My review of Microsoft Virtual PC 2007. Virtualization software allows you to run multiple PC-based operating systems simultaneously on one workstation, providing a safety net to maintain compatibility with legacy applications while you migrate to a new operating system. It also saves reconfiguration time, so your support, development, and training staff can work more efficiently.
Microsoft has released several versions of their virtualization software, catered for both home users (Virtual PC 2004, 2007, 2011) and corporate IT departments (Virtual Server 2005, Hyper-V, and has been incorporated into Windows Server 2008), which allows you create separate virtual machines (installations of operating systems) on your Windows desktop. In simplest terms, virtualization allows you to run two or more operating systems on the same computer, at the same time; talk about an improvement over duel-booting.
A virtual machine mimics (virtualizes) the hardware of a complete physical computer. It is common for virtual machines to run operating systems such as MS-DOS, Windows, and OS/2, allowing you to run legacy applications with ease, or simply try out a new operating system without sacrificing your existing Windows configuration.
Virtualization allows for:
- Ease Migration: Run legacy applications in a virtual machine instead of delaying the deployment of a new operating system just because of application incompatibility. Test your migration plans using virtual machines instead of actual physical computers.
- Do More in Less Time: Support staff can run multiple operating systems on a single physical computer and switch between them easily. They can also restore virtual machines to their previous state almost instantly. Train students on multiple operating systems and virtual networks instead of purchasing and supporting additional computers.
- Streamline Deployment: Test software on different operating systems more easily. One crashing application or operating system doesn’t affect others.
- Accelerate Development: Increase quality assurance by testing and documenting your software on multiple operating systems using virtual machines. Decrease time-to-market by reducing reconfiguration time.
Virtual PC 2007
While Virtual Server 2005 requires an advanced desktop or Windows Server configuration, which includes an installation of Windows Internet Information Services (IIS), Microsoft’s Virtual PC 2007 is family-friendly version of Microsoft’s powerful virtualization technology designed with the Home User in mind and is offered as a FREE application download from Microsoft. The software includes an intuitive user interface that allows even the novice “virtualoso” to get moving on their first install.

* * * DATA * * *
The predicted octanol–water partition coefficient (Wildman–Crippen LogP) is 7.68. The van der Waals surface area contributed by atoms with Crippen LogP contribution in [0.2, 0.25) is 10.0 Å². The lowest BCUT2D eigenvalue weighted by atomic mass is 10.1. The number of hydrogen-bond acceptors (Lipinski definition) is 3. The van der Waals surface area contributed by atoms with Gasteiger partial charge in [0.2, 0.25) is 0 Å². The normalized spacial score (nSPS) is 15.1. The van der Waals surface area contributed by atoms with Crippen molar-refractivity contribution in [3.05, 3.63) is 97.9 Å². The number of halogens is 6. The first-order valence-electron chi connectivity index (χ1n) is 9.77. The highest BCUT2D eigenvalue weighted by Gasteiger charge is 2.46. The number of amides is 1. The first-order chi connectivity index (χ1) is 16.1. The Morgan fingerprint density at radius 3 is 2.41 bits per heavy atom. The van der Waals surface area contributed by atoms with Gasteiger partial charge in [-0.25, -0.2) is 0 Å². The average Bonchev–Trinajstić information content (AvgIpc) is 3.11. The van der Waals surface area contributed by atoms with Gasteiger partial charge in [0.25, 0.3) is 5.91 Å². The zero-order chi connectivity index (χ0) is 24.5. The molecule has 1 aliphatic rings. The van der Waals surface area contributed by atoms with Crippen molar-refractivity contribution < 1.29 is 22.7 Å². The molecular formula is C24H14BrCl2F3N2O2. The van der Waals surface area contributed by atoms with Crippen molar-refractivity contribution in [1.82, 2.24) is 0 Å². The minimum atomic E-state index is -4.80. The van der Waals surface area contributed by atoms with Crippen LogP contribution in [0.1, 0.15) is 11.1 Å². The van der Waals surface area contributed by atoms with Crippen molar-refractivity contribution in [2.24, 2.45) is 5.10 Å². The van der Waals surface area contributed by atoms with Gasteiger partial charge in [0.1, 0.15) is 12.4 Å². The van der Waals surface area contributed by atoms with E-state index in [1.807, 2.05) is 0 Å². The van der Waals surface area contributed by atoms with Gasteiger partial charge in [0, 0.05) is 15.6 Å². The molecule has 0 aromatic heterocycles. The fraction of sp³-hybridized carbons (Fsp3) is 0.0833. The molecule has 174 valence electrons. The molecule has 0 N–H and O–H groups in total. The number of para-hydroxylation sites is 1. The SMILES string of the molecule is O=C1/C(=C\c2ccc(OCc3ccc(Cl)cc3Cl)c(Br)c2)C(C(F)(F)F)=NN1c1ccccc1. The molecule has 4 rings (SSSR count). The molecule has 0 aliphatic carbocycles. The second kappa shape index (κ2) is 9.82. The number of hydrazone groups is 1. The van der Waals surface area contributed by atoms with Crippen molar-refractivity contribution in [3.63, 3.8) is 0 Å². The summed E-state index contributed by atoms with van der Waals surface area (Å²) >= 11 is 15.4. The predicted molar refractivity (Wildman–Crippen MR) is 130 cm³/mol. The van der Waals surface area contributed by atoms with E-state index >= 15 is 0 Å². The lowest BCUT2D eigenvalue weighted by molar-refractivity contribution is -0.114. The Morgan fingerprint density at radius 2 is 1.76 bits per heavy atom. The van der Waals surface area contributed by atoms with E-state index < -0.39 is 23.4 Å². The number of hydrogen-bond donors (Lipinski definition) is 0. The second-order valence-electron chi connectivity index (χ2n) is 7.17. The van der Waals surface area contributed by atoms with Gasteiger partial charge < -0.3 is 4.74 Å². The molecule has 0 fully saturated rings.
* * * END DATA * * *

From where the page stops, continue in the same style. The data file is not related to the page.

To simplify this task, Microsoft has also released evaluation versions of several operating systems including Windows Server 2008, and Microsoft Vista s that can be downloaded and quickly added to your virtual PC world. In addition, Novel has also released a preinstalled VHD (virtual hard drive) version of SUSE Linux Enterprise Server (SLES). To simplify your own search, simply look for VHD or Virtual Hard Drive in your favourite search engine. Be warned, most of the applications are large and can span several gigabytes (GB) of data.
I am currently running copies of SUSU Linux version 11.1, and evaluation versions of Windows Server 2003 and Windows Server 2008 on Virtual PC 2007 SP1. I would love to be able to test out Microsofts stand-alone server version of their Hyper-V Server, however, the minimum requirements include a 64 bit cpu. If anyone is willing to donate a 64 bit workstation with above-average RAM, I would be more than happy to give it the once over.
How can I get SUSE 11.1 to install on Virtual PC 2007?
Here is a little hint, you need to include the following starup option, otherwise the installation will freeze: noreplace-paravirt i8042.noloop clock=pit
Virtual PC System requirements can be Steep
The Virtual PC application requires a 400 MHz Pentium-compatible processor (1.0 GHz or faster recommended), and requires approximately 35 MB of disk space. It runs on Windows Vista Business, Windows Vista Enterprise, Windows Vista Ultimate, Windows XP Professional, or Windows XP Tablet PC Edition, Windows Vista SP1 (Enterprise, Business, Ultimate), Windows XP SP3.
The real requirements for running Virtual PC are those necessary to support the guest operating systems that you will run. Add the disk requirements for every guest OS you’ll install and add the memory requirements for every guest OS you will run simultaneously, plus memory for the host OS. For example, you will need 1 GB of free memory (RAM) to be able to allocate the same amount to the virtual operating system.
Below are the requirements for some of the operating systems that can be run as a guest operating system. Virtual PC can run most x86 operating systems, not just the operating systems listed below, in a virtual machine environment.
Guest Operating System
|Windows 98, Windows 98 Second Edition
|Windows Millennium Edition (Windows Me)
|Windows 2000 Professional
|Windows XP Home Edition
|Windows XP Professional
|Windows Vista Enterprise
|Windows Vista Business
|Windows Vista Ultimate
|Windows Vista SP1 (Business, Enterprise, Ultimate)
|Windows XP SP3
|Windows Server 2008
Keep in mind that these are minimum requirements. Installing applications in a guest OS increase requirements. Increasing memory beyond the minimum can result in significant performance increases.
Other Contenders in the Virtualization World
ere are countless debates over who is the leader of the virtualized world. Here are a few links to some of the competitors, I will let you decide on your favourite: Virtual Box, VMware Player, QEMU, and Bochs.